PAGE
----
The [Human Resource Management] Revolution Will Not Be Televised: The Rise and Feminization of Human Resource Management and Labor Force Equity
PublisherSAGE Publications Inc.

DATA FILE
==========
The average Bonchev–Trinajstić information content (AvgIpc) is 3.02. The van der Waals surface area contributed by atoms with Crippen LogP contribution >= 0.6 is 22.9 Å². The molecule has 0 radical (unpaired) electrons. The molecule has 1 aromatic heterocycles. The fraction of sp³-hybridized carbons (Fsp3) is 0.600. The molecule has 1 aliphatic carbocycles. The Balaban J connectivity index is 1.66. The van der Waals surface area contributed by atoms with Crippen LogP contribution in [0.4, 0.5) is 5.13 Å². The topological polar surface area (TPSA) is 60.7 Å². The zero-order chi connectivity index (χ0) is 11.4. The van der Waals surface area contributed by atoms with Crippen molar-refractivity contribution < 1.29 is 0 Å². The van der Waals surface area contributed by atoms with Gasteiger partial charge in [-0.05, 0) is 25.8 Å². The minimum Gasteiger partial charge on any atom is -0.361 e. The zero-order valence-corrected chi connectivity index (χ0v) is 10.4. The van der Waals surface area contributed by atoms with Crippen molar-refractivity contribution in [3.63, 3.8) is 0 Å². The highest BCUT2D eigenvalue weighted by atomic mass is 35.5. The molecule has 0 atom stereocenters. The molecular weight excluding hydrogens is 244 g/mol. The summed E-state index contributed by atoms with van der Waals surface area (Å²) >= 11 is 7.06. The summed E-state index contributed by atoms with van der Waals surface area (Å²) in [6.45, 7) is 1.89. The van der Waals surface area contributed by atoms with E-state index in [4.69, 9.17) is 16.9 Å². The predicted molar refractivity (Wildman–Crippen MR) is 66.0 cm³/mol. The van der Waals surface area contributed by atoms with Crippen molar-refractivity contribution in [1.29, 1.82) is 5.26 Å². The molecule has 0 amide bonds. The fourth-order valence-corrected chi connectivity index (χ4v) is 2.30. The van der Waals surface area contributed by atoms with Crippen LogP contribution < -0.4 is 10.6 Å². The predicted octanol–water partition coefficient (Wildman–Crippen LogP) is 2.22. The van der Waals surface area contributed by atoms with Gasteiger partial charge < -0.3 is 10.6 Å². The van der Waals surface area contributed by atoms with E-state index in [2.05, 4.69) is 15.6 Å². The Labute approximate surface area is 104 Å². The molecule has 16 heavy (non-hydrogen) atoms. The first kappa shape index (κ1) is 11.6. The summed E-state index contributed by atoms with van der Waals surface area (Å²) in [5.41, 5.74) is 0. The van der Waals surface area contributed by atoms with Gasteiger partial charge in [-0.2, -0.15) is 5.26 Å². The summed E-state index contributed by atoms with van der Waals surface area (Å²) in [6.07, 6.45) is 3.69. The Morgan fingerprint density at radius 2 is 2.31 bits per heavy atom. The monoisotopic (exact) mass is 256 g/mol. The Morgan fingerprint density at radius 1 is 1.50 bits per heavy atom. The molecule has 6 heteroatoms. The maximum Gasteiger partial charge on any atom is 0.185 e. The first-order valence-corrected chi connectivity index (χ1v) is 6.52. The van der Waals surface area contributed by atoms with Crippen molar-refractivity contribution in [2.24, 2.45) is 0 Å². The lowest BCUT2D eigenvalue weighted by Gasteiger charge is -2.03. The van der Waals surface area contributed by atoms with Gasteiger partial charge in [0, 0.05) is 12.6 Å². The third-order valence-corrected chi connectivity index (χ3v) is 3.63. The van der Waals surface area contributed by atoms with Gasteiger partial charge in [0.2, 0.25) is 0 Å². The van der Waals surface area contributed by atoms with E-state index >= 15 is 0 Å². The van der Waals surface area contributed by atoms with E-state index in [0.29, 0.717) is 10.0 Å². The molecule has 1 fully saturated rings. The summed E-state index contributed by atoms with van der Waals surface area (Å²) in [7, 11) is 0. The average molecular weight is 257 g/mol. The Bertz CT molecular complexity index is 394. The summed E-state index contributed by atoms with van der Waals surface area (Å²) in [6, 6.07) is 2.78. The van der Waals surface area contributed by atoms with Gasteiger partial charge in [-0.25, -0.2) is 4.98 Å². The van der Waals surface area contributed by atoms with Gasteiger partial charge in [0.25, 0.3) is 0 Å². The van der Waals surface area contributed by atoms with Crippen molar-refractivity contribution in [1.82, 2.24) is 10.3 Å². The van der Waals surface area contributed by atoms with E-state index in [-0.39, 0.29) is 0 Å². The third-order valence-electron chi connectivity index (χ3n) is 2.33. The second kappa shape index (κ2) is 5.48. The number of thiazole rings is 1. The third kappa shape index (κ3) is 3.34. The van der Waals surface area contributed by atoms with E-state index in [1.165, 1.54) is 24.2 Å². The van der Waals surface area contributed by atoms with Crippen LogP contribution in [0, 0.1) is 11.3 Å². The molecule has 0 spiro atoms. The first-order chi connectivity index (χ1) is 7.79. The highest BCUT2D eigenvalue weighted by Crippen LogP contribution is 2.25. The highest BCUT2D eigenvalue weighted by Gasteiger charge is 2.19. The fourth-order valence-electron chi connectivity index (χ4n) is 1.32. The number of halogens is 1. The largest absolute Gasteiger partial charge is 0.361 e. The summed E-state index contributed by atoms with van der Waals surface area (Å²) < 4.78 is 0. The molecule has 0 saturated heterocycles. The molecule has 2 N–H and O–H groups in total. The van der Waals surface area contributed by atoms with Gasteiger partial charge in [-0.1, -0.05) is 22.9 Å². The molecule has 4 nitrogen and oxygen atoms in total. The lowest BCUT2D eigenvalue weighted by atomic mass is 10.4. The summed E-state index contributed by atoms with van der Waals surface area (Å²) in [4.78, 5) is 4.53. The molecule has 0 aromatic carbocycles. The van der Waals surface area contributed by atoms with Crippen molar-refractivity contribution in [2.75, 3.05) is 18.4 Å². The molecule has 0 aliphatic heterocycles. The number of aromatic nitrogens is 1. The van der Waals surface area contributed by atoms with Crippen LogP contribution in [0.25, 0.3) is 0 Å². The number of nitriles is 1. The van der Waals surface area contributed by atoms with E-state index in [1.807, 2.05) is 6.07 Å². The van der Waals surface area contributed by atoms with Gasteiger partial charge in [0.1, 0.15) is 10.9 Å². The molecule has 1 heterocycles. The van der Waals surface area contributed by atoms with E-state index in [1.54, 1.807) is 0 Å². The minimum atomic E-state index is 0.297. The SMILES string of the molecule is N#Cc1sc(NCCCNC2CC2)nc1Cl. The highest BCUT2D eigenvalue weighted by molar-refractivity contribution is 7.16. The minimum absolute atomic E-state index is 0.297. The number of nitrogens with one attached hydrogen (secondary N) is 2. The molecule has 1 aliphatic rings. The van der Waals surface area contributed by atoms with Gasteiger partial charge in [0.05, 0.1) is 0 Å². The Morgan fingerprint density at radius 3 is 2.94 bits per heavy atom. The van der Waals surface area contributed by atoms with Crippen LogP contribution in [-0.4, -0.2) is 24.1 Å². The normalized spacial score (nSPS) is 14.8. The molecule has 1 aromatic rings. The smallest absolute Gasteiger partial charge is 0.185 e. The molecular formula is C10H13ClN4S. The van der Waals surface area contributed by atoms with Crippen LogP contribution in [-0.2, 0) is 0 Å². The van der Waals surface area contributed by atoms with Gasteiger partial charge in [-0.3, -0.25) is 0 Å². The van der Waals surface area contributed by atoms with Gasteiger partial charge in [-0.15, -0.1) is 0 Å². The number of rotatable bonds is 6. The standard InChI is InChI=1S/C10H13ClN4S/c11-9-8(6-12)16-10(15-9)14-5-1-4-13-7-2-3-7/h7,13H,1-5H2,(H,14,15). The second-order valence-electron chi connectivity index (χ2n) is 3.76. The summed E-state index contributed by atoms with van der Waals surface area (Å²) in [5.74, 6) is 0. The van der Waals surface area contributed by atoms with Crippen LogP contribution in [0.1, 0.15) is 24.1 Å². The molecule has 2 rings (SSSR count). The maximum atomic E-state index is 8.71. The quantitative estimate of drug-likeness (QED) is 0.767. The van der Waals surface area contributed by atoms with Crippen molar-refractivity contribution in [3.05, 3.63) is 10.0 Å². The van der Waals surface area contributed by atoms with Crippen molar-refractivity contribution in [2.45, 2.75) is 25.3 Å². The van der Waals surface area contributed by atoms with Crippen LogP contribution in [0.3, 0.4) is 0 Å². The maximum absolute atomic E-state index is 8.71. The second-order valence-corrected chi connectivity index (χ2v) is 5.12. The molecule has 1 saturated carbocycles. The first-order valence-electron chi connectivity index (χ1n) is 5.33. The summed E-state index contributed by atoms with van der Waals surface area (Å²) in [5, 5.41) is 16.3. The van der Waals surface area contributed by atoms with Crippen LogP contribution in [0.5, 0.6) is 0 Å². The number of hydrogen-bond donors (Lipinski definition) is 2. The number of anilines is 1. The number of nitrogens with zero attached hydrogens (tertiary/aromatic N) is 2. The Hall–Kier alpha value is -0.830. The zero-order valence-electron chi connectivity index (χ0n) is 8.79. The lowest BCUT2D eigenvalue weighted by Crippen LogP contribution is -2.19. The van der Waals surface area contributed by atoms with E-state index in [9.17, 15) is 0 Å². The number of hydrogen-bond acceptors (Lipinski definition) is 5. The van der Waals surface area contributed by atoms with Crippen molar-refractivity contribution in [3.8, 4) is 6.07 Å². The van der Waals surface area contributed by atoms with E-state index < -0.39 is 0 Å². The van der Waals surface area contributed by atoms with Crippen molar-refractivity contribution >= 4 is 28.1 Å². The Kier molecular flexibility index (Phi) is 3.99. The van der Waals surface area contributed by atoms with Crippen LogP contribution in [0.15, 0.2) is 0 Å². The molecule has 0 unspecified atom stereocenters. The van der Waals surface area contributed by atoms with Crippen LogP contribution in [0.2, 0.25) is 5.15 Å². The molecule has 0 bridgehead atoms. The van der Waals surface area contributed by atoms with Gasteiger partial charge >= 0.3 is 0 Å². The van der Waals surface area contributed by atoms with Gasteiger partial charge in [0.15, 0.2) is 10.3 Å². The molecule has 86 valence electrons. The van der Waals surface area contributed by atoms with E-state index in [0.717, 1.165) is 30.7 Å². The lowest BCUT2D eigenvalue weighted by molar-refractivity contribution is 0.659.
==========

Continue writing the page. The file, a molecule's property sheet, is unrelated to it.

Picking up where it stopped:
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Since the late 1970s, the profession of human resource management has grown in both size and influence. The number of human resource managers in 2010 is almost twice the number that existed in 1980. Furthermore, this profession has become increasingly feminized since the 1970s—today, around 60 percent of human resource managers are women. While previous research has found that women’s presence in certain occupations can improve gender equity, there has yet to be an examination of whether the increased representation of women in human resource management has affected gender equity more broadly. In this article, I analyze data from the U.S. Census from 1980 to 2000 and from the American Community Survey for 2010 to explore whether the rise and feminization of human resources has affected women’s representation in management. The findings reveal that the increased presence of both white and black women in human resources has been accompanied by greater representation of women in management, although the effects are much larger for white women’s presence in human resources. © The Southern Sociological Society 2017.